Southeast Asia pushes ahead on China partnership . . .
It seems that China drew a winning hand at last weekend’s ASEAN Summit in Bangkok. The Association agreed to move quickly to negotiate a Regional Comprehensive Economic Partnership (RCEP) with China, announcing that the agreement would be finalized by the end of 2019. ASEAN members decided that amid the escalating trade dispute between the U.S. and China, keeping trade open was a top priority. The announcement was also a sign that Southeast Asian economies don’t want to take sides in the U.S.-China trade war.
A narrow window for reluctant economies . . .
RCEP was designed as a comprehensive Pan-Asian trade agreement that included not only China, but also Australia, India, Japan, New Zealand, and South Korea, in addition to all 10 ASEAN countries. However, India has had serious reservations over duty-free manufacturing goods flooding into Indian markets, and Australia and New Zealand were holding out for the inclusion of labour and environmental clauses. Nevertheless, it looks like China, with ASEAN’s help, will be able to close the deal quickly, though it is leaving the door open for reluctant countries to sign on later.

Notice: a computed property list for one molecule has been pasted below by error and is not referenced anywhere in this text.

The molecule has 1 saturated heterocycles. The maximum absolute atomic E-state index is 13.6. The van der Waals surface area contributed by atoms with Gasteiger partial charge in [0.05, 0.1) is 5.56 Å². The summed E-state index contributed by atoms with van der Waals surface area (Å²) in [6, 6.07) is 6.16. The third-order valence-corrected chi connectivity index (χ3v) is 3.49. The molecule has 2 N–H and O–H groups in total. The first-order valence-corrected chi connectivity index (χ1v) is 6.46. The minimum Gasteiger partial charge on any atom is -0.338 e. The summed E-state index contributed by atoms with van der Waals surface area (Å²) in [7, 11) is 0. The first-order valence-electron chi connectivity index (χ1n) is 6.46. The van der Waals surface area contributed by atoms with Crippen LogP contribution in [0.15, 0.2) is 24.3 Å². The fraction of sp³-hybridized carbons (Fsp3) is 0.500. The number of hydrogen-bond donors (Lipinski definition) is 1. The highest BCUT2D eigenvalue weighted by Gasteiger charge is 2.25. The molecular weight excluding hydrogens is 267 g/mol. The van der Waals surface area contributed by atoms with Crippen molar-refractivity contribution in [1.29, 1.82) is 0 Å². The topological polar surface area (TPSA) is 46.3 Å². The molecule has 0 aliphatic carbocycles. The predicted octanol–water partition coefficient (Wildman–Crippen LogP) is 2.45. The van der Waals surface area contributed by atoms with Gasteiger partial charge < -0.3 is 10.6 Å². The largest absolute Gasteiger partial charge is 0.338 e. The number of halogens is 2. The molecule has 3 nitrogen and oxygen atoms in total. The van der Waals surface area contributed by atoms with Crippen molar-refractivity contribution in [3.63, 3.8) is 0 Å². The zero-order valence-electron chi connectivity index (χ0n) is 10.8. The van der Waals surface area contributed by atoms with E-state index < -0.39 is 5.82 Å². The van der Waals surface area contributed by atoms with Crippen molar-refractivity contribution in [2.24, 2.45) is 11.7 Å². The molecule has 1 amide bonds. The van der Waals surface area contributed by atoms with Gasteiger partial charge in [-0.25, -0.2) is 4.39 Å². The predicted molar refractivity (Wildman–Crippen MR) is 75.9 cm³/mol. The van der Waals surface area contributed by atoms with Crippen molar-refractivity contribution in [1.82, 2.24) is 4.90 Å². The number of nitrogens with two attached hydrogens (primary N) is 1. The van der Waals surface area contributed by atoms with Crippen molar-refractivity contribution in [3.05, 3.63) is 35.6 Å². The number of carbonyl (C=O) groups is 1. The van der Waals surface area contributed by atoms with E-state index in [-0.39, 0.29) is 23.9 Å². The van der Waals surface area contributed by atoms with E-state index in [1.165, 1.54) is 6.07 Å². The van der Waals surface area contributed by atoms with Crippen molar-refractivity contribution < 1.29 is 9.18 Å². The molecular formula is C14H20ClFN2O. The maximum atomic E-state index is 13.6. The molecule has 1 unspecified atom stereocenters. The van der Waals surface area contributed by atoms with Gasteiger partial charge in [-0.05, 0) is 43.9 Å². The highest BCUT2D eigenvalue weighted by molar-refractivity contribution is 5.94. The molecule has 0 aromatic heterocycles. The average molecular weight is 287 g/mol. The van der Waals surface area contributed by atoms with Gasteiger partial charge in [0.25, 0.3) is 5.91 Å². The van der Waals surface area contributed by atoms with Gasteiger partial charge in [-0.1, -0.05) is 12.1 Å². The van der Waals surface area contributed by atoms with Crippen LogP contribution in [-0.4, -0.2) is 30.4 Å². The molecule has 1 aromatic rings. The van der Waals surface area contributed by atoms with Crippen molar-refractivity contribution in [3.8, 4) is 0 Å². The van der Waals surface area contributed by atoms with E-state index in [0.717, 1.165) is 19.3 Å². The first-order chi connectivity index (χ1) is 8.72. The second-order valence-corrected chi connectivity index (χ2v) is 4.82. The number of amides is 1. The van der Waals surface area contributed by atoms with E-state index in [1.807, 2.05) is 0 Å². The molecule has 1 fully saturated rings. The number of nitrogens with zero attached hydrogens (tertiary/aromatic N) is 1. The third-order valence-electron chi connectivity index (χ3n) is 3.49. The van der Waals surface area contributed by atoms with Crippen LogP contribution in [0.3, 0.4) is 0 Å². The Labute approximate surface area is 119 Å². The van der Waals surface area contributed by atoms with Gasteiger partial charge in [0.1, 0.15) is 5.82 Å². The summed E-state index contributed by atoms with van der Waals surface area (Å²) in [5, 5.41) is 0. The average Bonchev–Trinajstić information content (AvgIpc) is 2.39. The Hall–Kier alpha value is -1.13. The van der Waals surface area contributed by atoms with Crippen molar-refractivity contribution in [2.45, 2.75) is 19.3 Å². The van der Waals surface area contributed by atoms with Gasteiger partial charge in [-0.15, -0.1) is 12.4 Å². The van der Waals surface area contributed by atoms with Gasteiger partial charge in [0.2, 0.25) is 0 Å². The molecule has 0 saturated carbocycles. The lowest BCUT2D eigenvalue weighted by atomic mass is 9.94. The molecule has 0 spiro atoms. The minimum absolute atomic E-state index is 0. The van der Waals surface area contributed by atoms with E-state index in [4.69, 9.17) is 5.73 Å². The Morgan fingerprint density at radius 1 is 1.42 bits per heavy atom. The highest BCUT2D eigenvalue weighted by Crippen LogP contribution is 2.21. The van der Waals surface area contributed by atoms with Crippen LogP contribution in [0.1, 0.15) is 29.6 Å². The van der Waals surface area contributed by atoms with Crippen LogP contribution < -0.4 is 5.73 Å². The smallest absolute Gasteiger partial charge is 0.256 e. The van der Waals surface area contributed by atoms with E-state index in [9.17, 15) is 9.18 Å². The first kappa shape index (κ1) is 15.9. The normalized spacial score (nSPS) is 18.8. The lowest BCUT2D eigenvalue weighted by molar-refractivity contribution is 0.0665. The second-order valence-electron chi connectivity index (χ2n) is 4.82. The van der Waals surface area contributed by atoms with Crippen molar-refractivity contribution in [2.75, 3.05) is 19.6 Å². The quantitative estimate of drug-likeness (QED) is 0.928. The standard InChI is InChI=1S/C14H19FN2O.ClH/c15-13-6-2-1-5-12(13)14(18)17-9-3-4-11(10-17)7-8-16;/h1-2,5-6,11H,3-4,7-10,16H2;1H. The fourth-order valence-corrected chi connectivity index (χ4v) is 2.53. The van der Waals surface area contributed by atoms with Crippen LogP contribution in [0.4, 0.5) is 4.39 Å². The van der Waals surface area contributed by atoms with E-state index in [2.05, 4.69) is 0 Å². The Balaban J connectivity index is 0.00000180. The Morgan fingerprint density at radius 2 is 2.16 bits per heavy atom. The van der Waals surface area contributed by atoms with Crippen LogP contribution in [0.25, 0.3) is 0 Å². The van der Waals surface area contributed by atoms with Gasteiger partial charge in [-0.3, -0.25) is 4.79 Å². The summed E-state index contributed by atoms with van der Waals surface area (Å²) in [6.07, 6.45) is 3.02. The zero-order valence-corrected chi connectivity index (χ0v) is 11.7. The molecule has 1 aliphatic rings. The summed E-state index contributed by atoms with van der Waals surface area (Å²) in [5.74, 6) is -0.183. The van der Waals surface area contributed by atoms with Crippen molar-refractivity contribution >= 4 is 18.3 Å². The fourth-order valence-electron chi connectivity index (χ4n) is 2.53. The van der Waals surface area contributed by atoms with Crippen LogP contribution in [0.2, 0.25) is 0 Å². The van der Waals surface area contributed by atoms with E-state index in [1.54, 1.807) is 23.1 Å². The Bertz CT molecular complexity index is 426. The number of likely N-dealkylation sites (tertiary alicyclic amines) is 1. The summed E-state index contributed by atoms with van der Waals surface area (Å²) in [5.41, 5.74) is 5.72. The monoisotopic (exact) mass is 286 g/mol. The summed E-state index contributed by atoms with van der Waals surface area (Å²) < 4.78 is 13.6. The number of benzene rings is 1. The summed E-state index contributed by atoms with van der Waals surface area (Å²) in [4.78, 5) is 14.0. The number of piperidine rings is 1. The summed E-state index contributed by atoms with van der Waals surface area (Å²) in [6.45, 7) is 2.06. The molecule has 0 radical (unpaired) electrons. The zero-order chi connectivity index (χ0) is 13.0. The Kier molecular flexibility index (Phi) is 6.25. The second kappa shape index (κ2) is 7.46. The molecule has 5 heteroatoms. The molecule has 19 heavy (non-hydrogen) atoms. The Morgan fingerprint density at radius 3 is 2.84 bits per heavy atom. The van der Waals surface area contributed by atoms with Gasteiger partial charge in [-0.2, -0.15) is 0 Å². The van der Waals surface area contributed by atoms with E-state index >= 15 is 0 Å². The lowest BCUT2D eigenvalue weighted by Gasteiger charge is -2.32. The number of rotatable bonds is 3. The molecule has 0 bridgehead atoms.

Not all easy sailing for China . . .
The ASEAN Summit participants also made clear that hostile engagements in the South China Sea should not be tolerated. The Philippines protested China’s sinking over one of its fishing boats, to which Vietnam added a long list of grievances, punctuating the need for a comprehensive Code of Conduct for the South China Sea. Negotiations of the code won’t start until 2020.
- Nikkei Asian Review: ASEAN seeks a mid-path between China and the US
- South China Morning Post: ASEAN Summit splits over China put Thailand’s Prayuth Chan-ocha in the hot seat
- Inquirer.net: Duterte to push for ‘Code of Conduct’ at ASEAN Summit